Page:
|West Face of Cadillac over Bubble Pond|
Caution – I have to warn you that the West Face Trail is not to be taken lightly. People injure themselves on it every year. Do not attempt this hike without proper hiking footwear. Footing is precarious in many places and you need as much grip as you can get. Don’t bother to take hiking poles; you will need to use your hands for gripping rocks and trees to help you up the trail safely. I suppose a dog could make it up over, but I wouldn’t advise taking one with you. I strongly recommend that you do not try to descend on this trail, especially if it is wet. If you don’t want to make the loop hike described here, then have someone pick you up at the top and bring you back to your car.
Having mentioned these cautions, I also have to mention that the sheer technical challenge of figuring how best to ascend on this trail made it the most interesting hike I have had in
The trail starts to the left of Bubble Pond as you face it from the parking area. The pond is a small body of water nestled between Cadillac and Pemetic mountains. Walk down to the shore and then clockwise a little ways around the shore to reach the trailhead.
|Bubble Pond with Cadillac Mountain to the left and Pemetic Mountain to the right|
What makes the trail so challenging? First, before meeting South Ridge Trail it rises 1,100 feet in less than a mile, and some of that distance is actually flat. Second, it climbs mostly over angled ledge that has water running down it in many places, making it slippery, especially when you add in the moss, lichen, leaves, and pine needles. Third, it has not one single artificial assist (stone step, iron rung, etc.) to help you. Fourth, and most important, the angled ledges usually end with drop-offs where if you were to lose your footing, injury is likely, and serious injury is a possibility.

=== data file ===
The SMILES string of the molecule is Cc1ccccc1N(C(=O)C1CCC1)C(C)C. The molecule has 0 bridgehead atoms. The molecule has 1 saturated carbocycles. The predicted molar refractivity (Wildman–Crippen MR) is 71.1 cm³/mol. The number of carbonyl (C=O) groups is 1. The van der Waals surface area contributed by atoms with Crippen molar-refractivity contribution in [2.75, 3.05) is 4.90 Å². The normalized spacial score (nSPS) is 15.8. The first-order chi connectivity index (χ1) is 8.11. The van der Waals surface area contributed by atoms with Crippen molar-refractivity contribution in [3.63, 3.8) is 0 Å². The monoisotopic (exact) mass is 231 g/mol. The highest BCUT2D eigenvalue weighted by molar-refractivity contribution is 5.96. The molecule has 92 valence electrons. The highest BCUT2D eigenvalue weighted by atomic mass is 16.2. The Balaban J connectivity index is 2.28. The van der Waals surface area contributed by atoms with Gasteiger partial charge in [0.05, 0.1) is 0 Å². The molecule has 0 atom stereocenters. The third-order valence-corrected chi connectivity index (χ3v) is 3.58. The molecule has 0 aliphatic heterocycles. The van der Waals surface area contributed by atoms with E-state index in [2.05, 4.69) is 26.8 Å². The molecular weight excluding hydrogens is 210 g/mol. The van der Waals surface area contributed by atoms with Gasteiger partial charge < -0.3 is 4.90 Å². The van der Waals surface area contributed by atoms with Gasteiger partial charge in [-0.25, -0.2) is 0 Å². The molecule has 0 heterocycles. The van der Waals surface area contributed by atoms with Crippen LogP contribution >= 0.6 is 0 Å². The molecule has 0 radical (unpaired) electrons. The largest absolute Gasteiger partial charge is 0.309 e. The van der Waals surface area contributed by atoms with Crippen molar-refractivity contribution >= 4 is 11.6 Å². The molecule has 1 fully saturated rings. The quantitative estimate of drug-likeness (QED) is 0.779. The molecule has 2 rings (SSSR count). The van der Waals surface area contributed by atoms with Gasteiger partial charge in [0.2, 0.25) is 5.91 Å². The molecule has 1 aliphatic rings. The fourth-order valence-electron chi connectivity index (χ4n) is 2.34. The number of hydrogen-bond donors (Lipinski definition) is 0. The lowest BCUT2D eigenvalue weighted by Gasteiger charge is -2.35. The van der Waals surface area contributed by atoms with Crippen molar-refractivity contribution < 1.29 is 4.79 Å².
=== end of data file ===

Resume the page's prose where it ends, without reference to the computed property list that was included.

My brother-in-law, George, and I started hiking it one foggy morning when it had rained the night before. There was water running down everywhere and we almost immediately found ourselves pausing to figure out the best places to get our footing as we made our way up. Sometimes one of us would get 10 or 15 feet up then come to a place where we didn’t trust the footing, so we would backtrack. Sometimes we would each find our own way to get to the same point higher on the trail. We made use of every handhold and toehold we could find to ensure that we did not slip and fall.
At one point I gave George a scare. I had walked through a small puddle and wanted to dry off the soles of my hiking boots as much as possible before attempting the next rise. I scraped them off on dry ledge and that made it sound as if I had slipped and fallen. George was ahead of me and whipped around to see if he could help. After that, whichever of us was behind the other would give a warning if we were going to do something like that, so the other would not be startled.